BUFFALO!!!!!

Buffalo buffalo Buffalo buffalo buffalo buffalo Buffalo buffalo.

Believe it or not, that sentence is grammatically correct.

Blog reader Niles sent this to me. Nothing has delighted me so much in quite some time. It even has its own Wikipedia page!

The word buffalo has three meanings:

1) the animal

2) the city in New York

3) to bully, confuse or bamboozle

Let’s take a look at the sentence again:

Buffalo buffalo Buffalo buffalo buffalo buffalo Buffalo buffalo.

Let’s add in some words to clarify:

Buffalo buffalo whom Buffalo buffalo buffalo also, in turn, buffalo Buffalo buffalo.

Let’s look at it again, changing the word to bison when it means the animal.

Buffalo bison Buffalo bison buffalo buffalo Buffalo bison.

Now, let’s modify that, changing the word to bully when it’s used as a verb.

Buffalo bison Buffalo bison bully bully Buffalo bison.


Finally, let’s add the words back in:

Buffalo bison whom Buffalo bison bully also, in turn, bully Buffalo bison.


And edited for style:

The bison from Buffalo who are bullied and/or bamboozled by other bison from Buffalo, strangely, bully and/or bamboozle bison from Buffalo as well.


This is the coolest thing ever!

Did you like it?

Thanks, Niles.

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10 responses to “BUFFALO!!!!!

  1. A few months back, I was at the zoo with some friends, and we saw the Western Lowland Gorilla exhibit. We were all pretty amused to learn that this animal’s scientific name is actually gorilla gorilla gorilla! Some in the group were convinced it was a typo, but sure enough, it’s legit.

    Well, once we got done laughing at that, I was reminded of “Buffalo buffalo Buffalo buffalo buffalo buffalo Buffalo buffalo. Unfortunately there were no buffalo at this particular zoo, Buffalo or otherwise. My friends, however, started to think that I was buffaloing them with my random grammatical trivia. =)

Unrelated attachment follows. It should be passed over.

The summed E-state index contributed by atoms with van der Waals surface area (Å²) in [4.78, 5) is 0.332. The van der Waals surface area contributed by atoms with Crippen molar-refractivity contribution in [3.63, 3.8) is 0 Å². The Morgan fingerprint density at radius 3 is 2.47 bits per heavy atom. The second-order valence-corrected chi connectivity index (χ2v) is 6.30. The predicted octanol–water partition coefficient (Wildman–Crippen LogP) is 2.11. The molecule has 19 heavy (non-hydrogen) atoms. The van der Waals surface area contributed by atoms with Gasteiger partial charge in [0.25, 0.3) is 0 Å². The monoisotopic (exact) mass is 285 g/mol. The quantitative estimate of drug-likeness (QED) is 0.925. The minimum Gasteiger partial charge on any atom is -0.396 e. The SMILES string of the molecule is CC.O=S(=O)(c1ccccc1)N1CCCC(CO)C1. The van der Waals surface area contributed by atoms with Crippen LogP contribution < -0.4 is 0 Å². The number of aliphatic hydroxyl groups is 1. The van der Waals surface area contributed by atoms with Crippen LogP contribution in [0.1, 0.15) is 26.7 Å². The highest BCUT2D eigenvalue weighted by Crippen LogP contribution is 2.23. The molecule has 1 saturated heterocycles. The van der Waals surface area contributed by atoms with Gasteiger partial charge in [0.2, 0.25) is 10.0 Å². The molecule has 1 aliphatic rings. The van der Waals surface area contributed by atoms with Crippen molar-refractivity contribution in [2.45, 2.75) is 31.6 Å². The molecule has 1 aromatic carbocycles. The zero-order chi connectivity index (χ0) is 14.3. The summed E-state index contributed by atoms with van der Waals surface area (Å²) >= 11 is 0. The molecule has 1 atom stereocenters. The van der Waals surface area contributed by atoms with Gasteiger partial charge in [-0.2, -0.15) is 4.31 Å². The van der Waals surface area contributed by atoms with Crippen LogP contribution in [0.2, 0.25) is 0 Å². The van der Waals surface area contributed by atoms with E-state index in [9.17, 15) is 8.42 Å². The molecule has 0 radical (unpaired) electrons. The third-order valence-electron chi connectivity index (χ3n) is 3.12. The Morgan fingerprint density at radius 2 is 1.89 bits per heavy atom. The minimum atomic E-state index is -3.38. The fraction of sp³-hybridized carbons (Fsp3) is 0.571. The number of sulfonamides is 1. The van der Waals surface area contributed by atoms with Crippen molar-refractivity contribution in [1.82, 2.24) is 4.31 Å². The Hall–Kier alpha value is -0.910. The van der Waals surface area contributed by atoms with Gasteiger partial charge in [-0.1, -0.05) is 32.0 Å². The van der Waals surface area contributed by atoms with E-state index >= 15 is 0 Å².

2. A very fun sentence! I first ran into it in Steven Pinker’s The Language Instinct, which is a great read.

    LEN

  3. I love it!

  4. Similar to this instance, did you know that one can use “had” 11 times in a row, and it will be grammatically correct?!

    Here is the example:

    Jane, where John had had “had,” had had “had had.” “Had had” had had a better effect on the teacher.

  5. Hey Kate!
    I actually heard about that sentence in an undergraduate Psychology of Language class. My professor recited it with the proper grammatical emphasis on the words to show the importance of appropriate stress and pauses. We are all very amused. I wish I had thought of it and told you! Hope all is well. :)
    -Marie

  6. Eric – there’s also Rattus rattus, the Black Rat – though that’s only a single repetition, unlike your fine example. There are probably other, similar names out there. (Are there any taxonomists reading TGV?)

    All – you may also enjoy this:

    “Have it compose a poem–a poem about a haircut! But lofty, noble, tragic, timeless, full of love, treachery, retribution, quiet heroism and in the face of certain doom! Six lines, cleverly rhymed, and every word beginning with the letter s!!”
    “And why not throw in a full exposition of the general theory of nonlinear automata while you’re at it?” growled Trurl. “You can’t give it such idiotic–“
    But he didn’t finish. A melodious voice filled the hall with the following:
    Seduced, shaggy Samson snored.
    She scissored short. Sorely shorn,
    Soon shackled slave, Samson sighed.
    Silently scheming,
    Sightlessly seeking
    Some savage, spectacular suicide.
    ~ from The Cyberiad by Stanislaw Lem (Originally written in Polish and translated by Michael Kandel into English – I have yet to find out anything about the original Polish version of this poem and how much work Kandel put into translating it so exquisitely.)

    LEN

  7. Thank you, Kate! That has to be the best one I’ve ever seen. (My head’s still reeling from trying to read it accurately before reading your explanation.)

    Eric and anonymous – I’m no taxonomist, but bufo bufo (the common toad) and troglodytes troglodytes troglodytes (a wren) spring to mind.

    dlipkin – I was shown your instance at school, as an exercise in punctuation. Have you also encountered the one about the inn sign (which my father taught me when I was only nine years old!)?
    Standing back to look at his newly-painted sign, the innkeeper commented to the signwriter that “The spaces between ‘George’ and ‘and’ and ‘and’ and ‘Dragon’ are not the same.”

  8. Don’t forget, you can increase the number by one simply by addressing the statement to a buffalo.

  9. I like Chomsky’s “Colourless green dreams sleep furiously” much better!

  10. Barbara Wittmann

    I am inquiring to the photos used in your site. I have written a novel which I have split into 6 books called “Sedan Herd of Kansas” is it possible I can use the photos giving credit to your business?

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